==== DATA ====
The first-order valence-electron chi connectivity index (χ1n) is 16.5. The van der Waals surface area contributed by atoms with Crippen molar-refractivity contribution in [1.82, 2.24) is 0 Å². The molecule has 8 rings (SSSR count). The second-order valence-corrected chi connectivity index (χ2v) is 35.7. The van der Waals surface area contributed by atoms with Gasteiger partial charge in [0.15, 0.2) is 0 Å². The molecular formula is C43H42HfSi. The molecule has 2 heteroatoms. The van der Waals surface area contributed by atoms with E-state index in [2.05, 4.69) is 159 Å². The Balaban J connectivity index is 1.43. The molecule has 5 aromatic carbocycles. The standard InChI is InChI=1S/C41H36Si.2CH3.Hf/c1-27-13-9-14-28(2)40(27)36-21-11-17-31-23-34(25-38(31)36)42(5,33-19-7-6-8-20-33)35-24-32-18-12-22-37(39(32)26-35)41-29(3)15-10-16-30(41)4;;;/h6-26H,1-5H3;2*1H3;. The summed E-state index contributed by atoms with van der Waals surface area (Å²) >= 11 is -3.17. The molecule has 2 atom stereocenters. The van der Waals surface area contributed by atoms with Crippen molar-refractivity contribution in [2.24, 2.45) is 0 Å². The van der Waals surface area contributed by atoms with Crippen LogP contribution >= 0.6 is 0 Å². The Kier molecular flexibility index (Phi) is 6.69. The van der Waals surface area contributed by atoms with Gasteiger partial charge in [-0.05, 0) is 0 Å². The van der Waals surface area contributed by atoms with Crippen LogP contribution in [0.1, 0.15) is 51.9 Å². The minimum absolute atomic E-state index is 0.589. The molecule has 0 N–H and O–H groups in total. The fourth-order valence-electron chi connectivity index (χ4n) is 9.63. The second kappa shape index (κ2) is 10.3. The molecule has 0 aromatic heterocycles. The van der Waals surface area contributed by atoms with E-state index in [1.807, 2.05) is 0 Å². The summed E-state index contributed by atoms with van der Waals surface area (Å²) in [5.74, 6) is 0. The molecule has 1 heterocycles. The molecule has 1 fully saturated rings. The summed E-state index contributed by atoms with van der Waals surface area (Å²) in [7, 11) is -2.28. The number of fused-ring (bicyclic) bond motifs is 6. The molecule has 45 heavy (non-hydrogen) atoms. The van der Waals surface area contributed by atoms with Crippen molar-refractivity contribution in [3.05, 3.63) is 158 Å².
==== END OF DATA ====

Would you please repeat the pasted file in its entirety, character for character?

The first-order valence-electron chi connectivity index (χ1n) is 16.5. The van der Waals surface area contributed by atoms with Crippen molar-refractivity contribution in [1.82, 2.24) is 0 Å². The molecule has 8 rings (SSSR count). The second-order valence-corrected chi connectivity index (χ2v) is 35.7. The van der Waals surface area contributed by atoms with Gasteiger partial charge in [0.15, 0.2) is 0 Å². The molecular formula is C43H42HfSi. The molecule has 2 heteroatoms. The van der Waals surface area contributed by atoms with E-state index in [2.05, 4.69) is 159 Å². The Balaban J connectivity index is 1.43. The molecule has 5 aromatic carbocycles. The standard InChI is InChI=1S/C41H36Si.2CH3.Hf/c1-27-13-9-14-28(2)40(27)36-21-11-17-31-23-34(25-38(31)36)42(5,33-19-7-6-8-20-33)35-24-32-18-12-22-37(39(32)26-35)41-29(3)15-10-16-30(41)4;;;/h6-26H,1-5H3;2*1H3;. The summed E-state index contributed by atoms with van der Waals surface area (Å²) >= 11 is -3.17. The molecule has 2 atom stereocenters. The van der Waals surface area contributed by atoms with Crippen molar-refractivity contribution in [2.24, 2.45) is 0 Å². The van der Waals surface area contributed by atoms with Crippen LogP contribution >= 0.6 is 0 Å². The Kier molecular flexibility index (Phi) is 6.69. The van der Waals surface area contributed by atoms with Gasteiger partial charge in [-0.05, 0) is 0 Å². The van der Waals surface area contributed by atoms with Crippen LogP contribution in [0.1, 0.15) is 51.9 Å². The minimum absolute atomic E-state index is 0.589. The molecule has 0 N–H and O–H groups in total. The fourth-order valence-electron chi connectivity index (χ4n) is 9.63. The second kappa shape index (κ2) is 10.3. The molecule has 0 aromatic heterocycles. The van der Waals surface area contributed by atoms with E-state index in [1.807, 2.05) is 0 Å². The summed E-state index contributed by atoms with van der Waals surface area (Å²) in [5.74, 6) is 0. The molecule has 1 heterocycles. The molecule has 1 fully saturated rings. The summed E-state index contributed by atoms with van der Waals surface area (Å²) in [7, 11) is -2.28. The number of fused-ring (bicyclic) bond motifs is 6. The molecule has 45 heavy (non-hydrogen) atoms. The van der Waals surface area contributed by atoms with Crippen molar-refractivity contribution in [3.05, 3.63) is 158 Å².